The 1.6-mile stretch of Sunset Boulevard running through West Hollywood was once the hub of activity for the entertainment elite, serving as the home and playground of such stars as Marilyn Monroe, John Wayne, and Greta Garbo. Over time, this glamour faded as legendary dining and music venues frequented by celebrities gave way to seedy strip clubs. In the last 5 years, however, the street has established itself as one of the fastest-evolving areas in Los Angeles for high-rise luxury-home developments. “Los Angeles has completely transformed as a city overall, and with that is its approach to high-rise living,” says real estate agent James Harris of the Agency. “Suddenly there is a huge emphasis on it.”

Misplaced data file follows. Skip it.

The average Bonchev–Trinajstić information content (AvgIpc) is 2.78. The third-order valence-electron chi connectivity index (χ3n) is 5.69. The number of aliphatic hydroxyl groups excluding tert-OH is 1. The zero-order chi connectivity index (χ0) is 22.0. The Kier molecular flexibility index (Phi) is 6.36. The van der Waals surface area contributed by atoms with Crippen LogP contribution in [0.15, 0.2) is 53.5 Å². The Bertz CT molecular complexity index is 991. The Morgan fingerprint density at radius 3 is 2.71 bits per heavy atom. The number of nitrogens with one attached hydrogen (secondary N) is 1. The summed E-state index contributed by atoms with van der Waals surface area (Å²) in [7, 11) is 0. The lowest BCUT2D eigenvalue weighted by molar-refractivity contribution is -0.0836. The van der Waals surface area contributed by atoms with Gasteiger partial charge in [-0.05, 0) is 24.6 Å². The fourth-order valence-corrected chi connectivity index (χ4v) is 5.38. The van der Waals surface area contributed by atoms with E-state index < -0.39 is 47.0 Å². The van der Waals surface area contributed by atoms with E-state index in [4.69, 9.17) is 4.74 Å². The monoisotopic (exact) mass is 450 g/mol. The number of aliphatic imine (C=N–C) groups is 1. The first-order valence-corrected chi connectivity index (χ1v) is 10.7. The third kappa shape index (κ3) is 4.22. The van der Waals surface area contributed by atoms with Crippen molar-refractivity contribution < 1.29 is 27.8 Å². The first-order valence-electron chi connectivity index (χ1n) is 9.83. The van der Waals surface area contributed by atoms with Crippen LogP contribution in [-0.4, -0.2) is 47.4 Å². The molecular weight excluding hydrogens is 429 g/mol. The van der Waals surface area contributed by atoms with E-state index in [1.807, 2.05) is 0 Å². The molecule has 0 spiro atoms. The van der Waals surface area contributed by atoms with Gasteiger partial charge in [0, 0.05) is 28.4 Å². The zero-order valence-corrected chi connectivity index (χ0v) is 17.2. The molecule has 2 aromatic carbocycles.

Harris has played a pivotal part in the area’s transformation: Along with partner David Parnes, he sold the famed Hustler store on the Strip for $18.5 million in 2015 and helped recruit the Arts Club—an ultraexclusive London-based membership outfit—to build its first U.S. outpost on the site, which will host a spa, gym, art gallery, and helipad. Harris sees this venture as a force to itself bolster real estate, noting, “The Arts Club is going to drive up prices on residential and high-rise development.” The forthcoming social club will share the neighborhood with Soho House, which, since its 2010 debut, has contributed significantly to not just reviving the neighborhood but also attracting several Michelin-starred restaurants.
Other projects will debut soon, including the West Hollywood Edition, designed by Ian Schrager (an early reviver of the Sunset Strip with his Mondrian Hotel). Slated to open in 2018, the 150-room hotel will be topped by 20 condos, each about 3,000 square feet, with expansive terraces and outdoor kitchens. Architect Frank Gehry is poised to put his mark on the street as well with 8150 Sunset Boulevard, a five-building complex with two residential towers and a shopping center.